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Is The Flu Curable? 2018's Virus Is Spreading Like Wildfire

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With the flu at epidemic levels this season, every mention of the flu has me running for the hand sanitizer and searching Google for some sort of magic potion that will keep me and my kids from getting sick. At this point in the 2018 flu season, the Centers for Disease Control (CDC) has reported that every single state is experiencing widespread flu activity, for the first time in the thirteen years that the CDC has been monitoring the virus. With flu panic rising, you might well be wondering, is the flu curable? 2018's virus is really aggressive and doesn't seen to be slowing down anytime soon.

The flu is not curable, unfortunately, for all of us across the country. The flu is a highly contagious respiratory virus, according to Kids Health, and it can be especially dangerous for small children under the age of five and the elderly over 65 — these two groups are automatically at high risk for catching the flu and many have even been hospitalized because of the severity of their symptoms. Symptoms can include fever, headache, chills, loss of appetite, dizziness and nausea or vomiting. While it is often confused with the common cold virus, the symptoms are more severe. This year alone, there have been 30 pediatric deaths due to the flu, as reported by CNN.

Why is 2018 such a bad year for the flu? The strain of flu that is most prevalent this year, reported The New York Times, is the H3N2 virus, which is a notoriously vicious virus. Speaking with The Washington Times, Dr. Michael Chang, a pediatric infectious disease doctor at Memorial Hermann hospital in Houston, explained that it's unknown why the H3N2 virus wreaks more havoc than the other strains of flu virus. "Health officials believe it’s related to the virus’ ability to mutate more often and more quickly than scientists can develop a vaccine or humans can build up an immunity to it," he said.

Children under the age of 6 need to have two shots of the flu virus, whereas older children and adults only need one dose. Immunity begins to build up after two weeks, which might seem like it's too late for this season. However, The Washington Times cautioned there are still several weeks of high flu activity left in the height of the flu season, so if you haven't gotten one yet, don't hesitate any longer.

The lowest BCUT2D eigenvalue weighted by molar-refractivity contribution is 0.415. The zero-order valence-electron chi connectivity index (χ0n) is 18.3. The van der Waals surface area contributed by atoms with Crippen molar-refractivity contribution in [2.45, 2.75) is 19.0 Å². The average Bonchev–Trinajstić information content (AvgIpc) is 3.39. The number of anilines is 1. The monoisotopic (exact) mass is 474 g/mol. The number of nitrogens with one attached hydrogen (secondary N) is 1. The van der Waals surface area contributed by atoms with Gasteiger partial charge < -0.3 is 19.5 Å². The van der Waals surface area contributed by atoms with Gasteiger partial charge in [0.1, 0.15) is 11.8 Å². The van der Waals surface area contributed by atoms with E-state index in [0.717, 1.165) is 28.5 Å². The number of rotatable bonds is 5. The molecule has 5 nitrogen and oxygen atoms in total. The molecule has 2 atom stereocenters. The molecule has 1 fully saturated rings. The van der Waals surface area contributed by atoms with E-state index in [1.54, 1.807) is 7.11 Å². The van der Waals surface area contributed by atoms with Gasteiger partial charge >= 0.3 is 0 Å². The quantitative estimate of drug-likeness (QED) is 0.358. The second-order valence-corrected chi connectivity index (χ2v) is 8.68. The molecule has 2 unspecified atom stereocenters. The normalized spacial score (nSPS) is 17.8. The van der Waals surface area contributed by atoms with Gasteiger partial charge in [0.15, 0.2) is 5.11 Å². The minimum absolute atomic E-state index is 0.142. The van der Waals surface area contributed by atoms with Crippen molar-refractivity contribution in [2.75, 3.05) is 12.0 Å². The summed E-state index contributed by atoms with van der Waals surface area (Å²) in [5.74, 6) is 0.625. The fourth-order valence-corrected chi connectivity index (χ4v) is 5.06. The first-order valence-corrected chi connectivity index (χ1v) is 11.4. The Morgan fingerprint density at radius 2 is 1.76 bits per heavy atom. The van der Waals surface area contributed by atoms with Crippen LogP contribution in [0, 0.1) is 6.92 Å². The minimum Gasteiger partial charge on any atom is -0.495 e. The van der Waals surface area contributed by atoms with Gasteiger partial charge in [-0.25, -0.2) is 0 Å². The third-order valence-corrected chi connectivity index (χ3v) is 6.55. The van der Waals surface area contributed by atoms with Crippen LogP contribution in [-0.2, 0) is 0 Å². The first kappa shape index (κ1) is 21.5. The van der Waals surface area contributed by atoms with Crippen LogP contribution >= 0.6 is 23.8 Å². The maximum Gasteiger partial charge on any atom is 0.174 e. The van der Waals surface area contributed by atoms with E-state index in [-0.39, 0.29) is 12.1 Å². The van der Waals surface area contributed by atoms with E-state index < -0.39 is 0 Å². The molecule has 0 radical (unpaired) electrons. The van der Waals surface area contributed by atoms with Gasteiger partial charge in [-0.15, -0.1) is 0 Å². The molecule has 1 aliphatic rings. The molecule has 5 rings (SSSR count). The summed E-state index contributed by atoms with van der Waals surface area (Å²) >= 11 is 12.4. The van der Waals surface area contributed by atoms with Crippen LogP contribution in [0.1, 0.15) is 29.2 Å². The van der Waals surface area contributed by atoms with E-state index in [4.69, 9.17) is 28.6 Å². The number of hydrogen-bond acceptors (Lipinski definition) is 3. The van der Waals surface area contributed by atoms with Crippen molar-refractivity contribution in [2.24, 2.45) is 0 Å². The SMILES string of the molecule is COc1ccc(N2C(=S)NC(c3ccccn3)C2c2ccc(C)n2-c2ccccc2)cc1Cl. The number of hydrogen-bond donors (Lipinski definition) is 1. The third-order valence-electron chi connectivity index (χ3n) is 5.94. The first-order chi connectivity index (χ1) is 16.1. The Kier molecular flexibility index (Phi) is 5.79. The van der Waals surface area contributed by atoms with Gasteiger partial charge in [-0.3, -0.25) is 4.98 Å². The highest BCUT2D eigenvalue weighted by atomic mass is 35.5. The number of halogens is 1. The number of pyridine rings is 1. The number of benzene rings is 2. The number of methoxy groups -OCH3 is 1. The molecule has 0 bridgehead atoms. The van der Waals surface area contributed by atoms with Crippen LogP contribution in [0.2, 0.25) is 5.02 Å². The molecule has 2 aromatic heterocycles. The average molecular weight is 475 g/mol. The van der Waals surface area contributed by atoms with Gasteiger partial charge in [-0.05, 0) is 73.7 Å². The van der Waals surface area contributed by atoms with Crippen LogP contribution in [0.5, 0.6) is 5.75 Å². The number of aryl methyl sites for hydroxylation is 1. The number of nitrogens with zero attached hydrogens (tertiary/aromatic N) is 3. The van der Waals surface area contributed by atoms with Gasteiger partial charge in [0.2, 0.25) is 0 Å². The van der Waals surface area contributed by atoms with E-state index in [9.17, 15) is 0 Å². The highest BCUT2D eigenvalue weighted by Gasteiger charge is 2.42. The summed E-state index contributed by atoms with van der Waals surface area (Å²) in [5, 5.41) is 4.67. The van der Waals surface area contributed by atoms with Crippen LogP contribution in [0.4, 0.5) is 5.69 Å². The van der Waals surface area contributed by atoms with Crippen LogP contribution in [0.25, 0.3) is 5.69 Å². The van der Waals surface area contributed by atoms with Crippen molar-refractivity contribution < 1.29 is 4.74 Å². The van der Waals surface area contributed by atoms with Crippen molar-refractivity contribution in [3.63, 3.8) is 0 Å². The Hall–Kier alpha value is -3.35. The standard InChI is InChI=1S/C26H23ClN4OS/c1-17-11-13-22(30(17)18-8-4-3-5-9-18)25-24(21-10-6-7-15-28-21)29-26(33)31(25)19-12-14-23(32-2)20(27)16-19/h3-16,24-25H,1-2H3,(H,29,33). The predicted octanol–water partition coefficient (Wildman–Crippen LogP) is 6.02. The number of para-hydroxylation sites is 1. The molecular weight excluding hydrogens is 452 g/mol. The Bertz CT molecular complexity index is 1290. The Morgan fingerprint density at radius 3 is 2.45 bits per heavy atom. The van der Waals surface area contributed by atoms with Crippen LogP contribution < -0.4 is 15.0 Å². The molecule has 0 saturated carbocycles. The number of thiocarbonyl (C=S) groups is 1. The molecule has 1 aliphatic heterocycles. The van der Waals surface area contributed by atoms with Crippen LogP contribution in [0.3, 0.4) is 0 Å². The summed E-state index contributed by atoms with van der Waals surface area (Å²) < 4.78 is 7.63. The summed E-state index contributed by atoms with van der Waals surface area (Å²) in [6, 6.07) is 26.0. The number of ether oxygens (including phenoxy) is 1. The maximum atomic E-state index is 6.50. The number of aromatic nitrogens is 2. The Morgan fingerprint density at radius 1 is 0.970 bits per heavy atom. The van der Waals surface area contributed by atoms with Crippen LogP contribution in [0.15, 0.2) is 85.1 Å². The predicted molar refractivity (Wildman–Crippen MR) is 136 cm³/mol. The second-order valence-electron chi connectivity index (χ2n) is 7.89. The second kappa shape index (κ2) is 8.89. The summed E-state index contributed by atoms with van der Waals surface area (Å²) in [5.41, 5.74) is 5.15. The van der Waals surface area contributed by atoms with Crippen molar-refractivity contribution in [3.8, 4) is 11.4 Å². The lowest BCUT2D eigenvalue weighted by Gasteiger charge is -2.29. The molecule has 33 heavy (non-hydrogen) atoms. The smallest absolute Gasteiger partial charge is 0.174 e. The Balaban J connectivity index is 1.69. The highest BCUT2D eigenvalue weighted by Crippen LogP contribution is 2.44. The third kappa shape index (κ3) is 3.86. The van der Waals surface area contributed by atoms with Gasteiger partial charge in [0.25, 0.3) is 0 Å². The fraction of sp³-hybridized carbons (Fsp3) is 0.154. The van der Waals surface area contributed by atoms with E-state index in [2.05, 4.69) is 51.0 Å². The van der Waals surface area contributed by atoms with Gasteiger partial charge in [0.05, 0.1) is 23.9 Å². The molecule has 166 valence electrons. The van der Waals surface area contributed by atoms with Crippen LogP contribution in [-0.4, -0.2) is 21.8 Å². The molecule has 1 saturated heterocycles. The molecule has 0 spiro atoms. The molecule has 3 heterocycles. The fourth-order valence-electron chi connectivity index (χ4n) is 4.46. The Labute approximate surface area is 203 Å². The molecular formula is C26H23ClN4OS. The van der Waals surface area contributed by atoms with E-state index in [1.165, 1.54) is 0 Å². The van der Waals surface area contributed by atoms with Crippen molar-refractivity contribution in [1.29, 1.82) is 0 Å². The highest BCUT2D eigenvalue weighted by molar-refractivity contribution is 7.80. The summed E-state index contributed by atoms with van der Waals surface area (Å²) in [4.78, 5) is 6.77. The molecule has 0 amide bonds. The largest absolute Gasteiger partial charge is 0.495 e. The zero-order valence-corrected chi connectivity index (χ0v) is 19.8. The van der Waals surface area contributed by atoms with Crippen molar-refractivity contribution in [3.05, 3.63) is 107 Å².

The H3N2 virus is also known to be a poor match for the current flu vaccine, and experts estimate it will only protect 30 percent of people from contracting the virus this year. However, The New York Times said the flu shot is still recommended because "even when the shot does not prevent you from catching the flu, it may save you from dying of it."

While there is no cure for the flu, there are steps you can take to protect yourself from the virus. First, the CDC recommended that everyone in your family should get a flu shot. Even though the shot might not guarantee immunity from the most prevalent, and dangerous, strain, it can help build immunity against all of the flu viruses, lowering your risk of contracting the sickness. Second, frequent hand washing with soap and water can bring down the risk of infection, as will avoiding sick people.

If you do catch the flu, there is antiviral medicine your doctor can prescribe that can shorten the duration of your symptoms, but the medicine can't cure your flu altogether, said the CDC. In addition, they warned that you need to begin taking the medication, like Tamiflu or Relenza, within the first 48 hours of your symptoms in order for the medicine to help. Time is of the essence.

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